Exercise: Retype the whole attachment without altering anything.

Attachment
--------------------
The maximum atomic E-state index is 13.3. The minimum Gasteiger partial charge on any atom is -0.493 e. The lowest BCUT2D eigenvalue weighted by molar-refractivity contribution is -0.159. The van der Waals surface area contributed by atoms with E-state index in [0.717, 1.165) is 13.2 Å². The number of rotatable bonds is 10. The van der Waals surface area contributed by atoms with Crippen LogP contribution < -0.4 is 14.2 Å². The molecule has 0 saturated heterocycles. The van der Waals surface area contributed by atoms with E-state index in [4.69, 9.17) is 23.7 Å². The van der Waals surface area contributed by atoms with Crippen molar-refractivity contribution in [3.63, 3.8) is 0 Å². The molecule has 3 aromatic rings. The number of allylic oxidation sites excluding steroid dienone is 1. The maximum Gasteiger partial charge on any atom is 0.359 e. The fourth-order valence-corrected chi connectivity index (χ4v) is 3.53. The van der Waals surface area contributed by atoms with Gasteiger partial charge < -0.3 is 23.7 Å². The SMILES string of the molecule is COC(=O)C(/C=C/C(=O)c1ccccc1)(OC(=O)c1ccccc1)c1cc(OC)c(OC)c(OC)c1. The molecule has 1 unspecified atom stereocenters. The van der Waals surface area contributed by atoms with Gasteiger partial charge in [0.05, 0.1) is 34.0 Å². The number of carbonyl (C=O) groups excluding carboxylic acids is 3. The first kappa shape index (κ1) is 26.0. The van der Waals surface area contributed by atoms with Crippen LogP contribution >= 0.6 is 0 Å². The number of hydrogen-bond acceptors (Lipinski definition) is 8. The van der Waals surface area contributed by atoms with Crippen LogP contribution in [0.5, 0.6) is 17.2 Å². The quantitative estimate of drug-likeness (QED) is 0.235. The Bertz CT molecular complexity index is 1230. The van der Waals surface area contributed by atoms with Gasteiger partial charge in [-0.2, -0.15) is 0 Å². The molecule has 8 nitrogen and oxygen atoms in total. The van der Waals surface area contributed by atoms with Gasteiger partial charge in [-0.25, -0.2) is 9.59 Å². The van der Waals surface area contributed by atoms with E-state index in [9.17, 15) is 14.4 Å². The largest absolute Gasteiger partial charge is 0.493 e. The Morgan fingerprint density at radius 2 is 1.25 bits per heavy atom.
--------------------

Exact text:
The maximum atomic E-state index is 13.3. The minimum Gasteiger partial charge on any atom is -0.493 e. The lowest BCUT2D eigenvalue weighted by molar-refractivity contribution is -0.159. The van der Waals surface area contributed by atoms with E-state index in [0.717, 1.165) is 13.2 Å². The number of rotatable bonds is 10. The van der Waals surface area contributed by atoms with Crippen LogP contribution < -0.4 is 14.2 Å². The molecule has 0 saturated heterocycles. The van der Waals surface area contributed by atoms with E-state index in [4.69, 9.17) is 23.7 Å². The van der Waals surface area contributed by atoms with Crippen molar-refractivity contribution in [3.63, 3.8) is 0 Å². The molecule has 3 aromatic rings. The number of allylic oxidation sites excluding steroid dienone is 1. The maximum Gasteiger partial charge on any atom is 0.359 e. The fourth-order valence-corrected chi connectivity index (χ4v) is 3.53. The van der Waals surface area contributed by atoms with Gasteiger partial charge < -0.3 is 23.7 Å². The SMILES string of the molecule is COC(=O)C(/C=C/C(=O)c1ccccc1)(OC(=O)c1ccccc1)c1cc(OC)c(OC)c(OC)c1. The molecule has 1 unspecified atom stereocenters. The van der Waals surface area contributed by atoms with Gasteiger partial charge in [0.05, 0.1) is 34.0 Å². The number of carbonyl (C=O) groups excluding carboxylic acids is 3. The first kappa shape index (κ1) is 26.0. The van der Waals surface area contributed by atoms with Crippen LogP contribution >= 0.6 is 0 Å². The number of hydrogen-bond acceptors (Lipinski definition) is 8. The van der Waals surface area contributed by atoms with Crippen LogP contribution in [0.5, 0.6) is 17.2 Å². The quantitative estimate of drug-likeness (QED) is 0.235. The Bertz CT molecular complexity index is 1230. The van der Waals surface area contributed by atoms with Gasteiger partial charge in [-0.2, -0.15) is 0 Å². The molecule has 8 nitrogen and oxygen atoms in total. The van der Waals surface area contributed by atoms with Gasteiger partial charge in [-0.25, -0.2) is 9.59 Å². The van der Waals surface area contributed by atoms with E-state index in [9.17, 15) is 14.4 Å². The largest absolute Gasteiger partial charge is 0.493 e. The Morgan fingerprint density at radius 2 is 1.25 bits per heavy atom.